Nanomedicine Research Center – Cedars-Sinai

§ September 20th, 2015 § Filed under Nano Medicine Comments Off on Nanomedicine Research Center – Cedars-Sinai

Director: Julia Y. Ljubimova, MD, PhD

Faculty members: Eggehard Holler, PhD; Hui Ding, PhD; J. Manuel Perez, PhD; Rameshwar Patil, PhD; Jos Portilla-Arias, PhD; Pallavi Gangalum, PhD; Szu-Ting Chou, PhD; Anna Galstyan, MD, PhD; and Helena Kozlova, MBA.

For more information on research conducted at the Nanomedicine Research Center, visit the Ljubimova Laboratory.

The Nanomedicine Research Center at the Cedars-Sinai Department of Neurosurgery was established in August 2011. Julia Ljubimova, MD, PhD, leads the nanomedicine research team that includes synthetic chemists, pharmacologists, molecular biologists, radiologists and clinical oncologists.

The main goal of the nanomedicine research team is to engineer and synthesize effective nanomedicines for imaging and treatment of primary and metastatic cancers, including brain gliomas and primary and metastatic (secondary) HER2-positive and triple negative breast and lung cancers, which are incurable with current therapy. These nanodrugs can be intravenously delivered across the blood-brain barrier (BBB) and have been shown to be effective in treating gliomas, as well as breast cancer and brain metastasis from primary lung and breast tumors in mice.

The Nanomedicine Research Center has been awarded $11.5 million by NIH/NCI grants for developing and establishing a novel class of anti-cancer imaging and treatment agents, the latest evolution of molecular drugs designed to slow or stop cancers by blocking them in multiple ways. The ultimate goal is to bring these novel classes of imaging and treatment nanomedicines to the clinical practice.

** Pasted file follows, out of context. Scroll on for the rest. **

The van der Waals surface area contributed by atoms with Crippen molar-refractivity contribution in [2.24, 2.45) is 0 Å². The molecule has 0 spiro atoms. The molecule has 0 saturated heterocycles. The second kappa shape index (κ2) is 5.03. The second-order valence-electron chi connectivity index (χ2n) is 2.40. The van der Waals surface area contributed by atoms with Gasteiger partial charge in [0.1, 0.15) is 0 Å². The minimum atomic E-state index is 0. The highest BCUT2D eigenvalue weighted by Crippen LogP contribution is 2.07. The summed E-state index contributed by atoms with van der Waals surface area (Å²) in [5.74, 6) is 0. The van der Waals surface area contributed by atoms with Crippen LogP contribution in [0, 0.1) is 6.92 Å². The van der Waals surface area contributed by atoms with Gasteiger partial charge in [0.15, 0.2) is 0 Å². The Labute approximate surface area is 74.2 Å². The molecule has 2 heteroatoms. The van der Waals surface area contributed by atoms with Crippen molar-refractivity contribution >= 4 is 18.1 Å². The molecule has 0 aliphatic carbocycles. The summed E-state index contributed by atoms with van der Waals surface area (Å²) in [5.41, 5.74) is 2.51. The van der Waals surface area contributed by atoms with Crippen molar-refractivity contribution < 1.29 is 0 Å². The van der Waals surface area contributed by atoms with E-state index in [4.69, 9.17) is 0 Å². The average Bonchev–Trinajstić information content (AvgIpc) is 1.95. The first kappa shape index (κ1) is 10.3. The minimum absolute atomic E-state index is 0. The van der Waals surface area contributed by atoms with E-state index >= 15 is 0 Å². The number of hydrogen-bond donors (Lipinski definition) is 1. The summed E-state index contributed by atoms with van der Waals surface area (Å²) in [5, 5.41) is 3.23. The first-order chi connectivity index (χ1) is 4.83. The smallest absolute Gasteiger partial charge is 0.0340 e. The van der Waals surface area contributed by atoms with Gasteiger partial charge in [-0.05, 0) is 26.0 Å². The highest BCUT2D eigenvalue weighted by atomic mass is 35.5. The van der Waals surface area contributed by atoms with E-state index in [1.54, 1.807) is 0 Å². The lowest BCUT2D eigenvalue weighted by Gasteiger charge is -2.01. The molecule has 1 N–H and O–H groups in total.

Compared with conventional chemotherapy, the novel nanodrugs developed at the Cedars-Sinai Nanomedicine Research Center are more effective for treating experimental primary and secondary tumors by increasing the concentration of the anti-cancer drug directly at the tumor site while decreasing general toxicity and immunogenicity. By using the alternative nanodrug delivery mechanisms, scientists can aid in fighting the multidrug resistance that is the hallmark of cancer cells.

The new generation of nanomedicine imaging agents and drugs aim to

The nanodrugs are biodegradable and nontoxic for patients and are able to deliver multiple anti-tumor inhibitors simultaneously directly to cancer cells. In addition, nanodrugs prevent and/or overcome drug resistance and improve the efficacy of treatment, leading to improved quality of cancer patients’ lives. Engineered drugs can be adapted for each cancer patient, with adjustments for individual tumor genome/proteome profiles for treatment of primary tumors and for patients’ tumor progression.

Environmental nano pollution and its influence leading to the development of brain tumors and neurodegenerative disorders are under intensive investigation at the Nanomedicine Research Center.

The Nanomedicine Research Center is a part of the NIH/NCI Alliance for Nanotechnology in Cancer 20102015, which engages the nation’s leading nanomedicine centers in a collaborative effort aimed at accelerating use of nanotechnology to advance cancer diagnosis, treatment and prevention.

Nanomedicine Research Center is multidisciplinary, combining collaborations across a number of departments at Cedars-Sinai, including:

Through these collaborations, we are able to design drugs in the laboratory and test them on animal models.

Patil R, Ljubimov AV, Gangalum PR, Ding H, Portilla-Arias J, Wagner S, Inoue S, Konda B, Rekechenetskiy A, Chesnokova A, Markman JL, Ljubimov VA, Li D, Prasad RS, Black KL, Holler E, Ljubimova JY. MRI virtual biopsy and treatment of brain metastatic tumors with targeted nanobioconjugates. ACS Nano. 2015. [In press.]

Patil R, Gangalum PR, Wagner S, Portilla-Arias J, Ding H, Rekechenetskiy A, Konda B, Inoue S, Black KL, Ljubimova JY, Holler E. Curcumin targeted, polymalic acid-based MRI contrast agent for the detection of A plaques in Alzheimer’s disease. Macromol Biosci. 2015 Jun 2. [Epub ahead of print]